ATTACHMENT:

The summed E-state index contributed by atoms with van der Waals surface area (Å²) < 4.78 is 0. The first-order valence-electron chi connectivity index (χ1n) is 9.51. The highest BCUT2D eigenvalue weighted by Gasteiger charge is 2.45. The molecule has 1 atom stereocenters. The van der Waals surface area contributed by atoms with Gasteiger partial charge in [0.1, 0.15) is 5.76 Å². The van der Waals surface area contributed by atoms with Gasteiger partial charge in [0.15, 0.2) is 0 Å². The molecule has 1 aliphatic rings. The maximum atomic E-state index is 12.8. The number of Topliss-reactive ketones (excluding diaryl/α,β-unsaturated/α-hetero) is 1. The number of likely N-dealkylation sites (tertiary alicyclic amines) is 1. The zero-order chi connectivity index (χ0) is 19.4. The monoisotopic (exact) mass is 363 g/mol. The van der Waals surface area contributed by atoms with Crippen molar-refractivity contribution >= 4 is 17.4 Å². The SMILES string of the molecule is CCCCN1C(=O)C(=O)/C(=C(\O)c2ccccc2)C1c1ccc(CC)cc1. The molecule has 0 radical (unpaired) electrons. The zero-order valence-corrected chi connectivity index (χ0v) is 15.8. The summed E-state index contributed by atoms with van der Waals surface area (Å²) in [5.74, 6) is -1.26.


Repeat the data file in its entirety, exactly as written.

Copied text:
The summed E-state index contributed by atoms with van der Waals surface area (Å²) < 4.78 is 0. The first-order valence-electron chi connectivity index (χ1n) is 9.51. The highest BCUT2D eigenvalue weighted by Gasteiger charge is 2.45. The molecule has 1 atom stereocenters. The van der Waals surface area contributed by atoms with Gasteiger partial charge in [0.1, 0.15) is 5.76 Å². The van der Waals surface area contributed by atoms with Gasteiger partial charge in [0.15, 0.2) is 0 Å². The molecule has 1 aliphatic rings. The maximum atomic E-state index is 12.8. The number of Topliss-reactive ketones (excluding diaryl/α,β-unsaturated/α-hetero) is 1. The number of likely N-dealkylation sites (tertiary alicyclic amines) is 1. The zero-order chi connectivity index (χ0) is 19.4. The monoisotopic (exact) mass is 363 g/mol. The van der Waals surface area contributed by atoms with Crippen molar-refractivity contribution >= 4 is 17.4 Å². The SMILES string of the molecule is CCCCN1C(=O)C(=O)/C(=C(\O)c2ccccc2)C1c1ccc(CC)cc1. The molecule has 0 radical (unpaired) electrons. The zero-order valence-corrected chi connectivity index (χ0v) is 15.8. The summed E-state index contributed by atoms with van der Waals surface area (Å²) in [5.74, 6) is -1.26.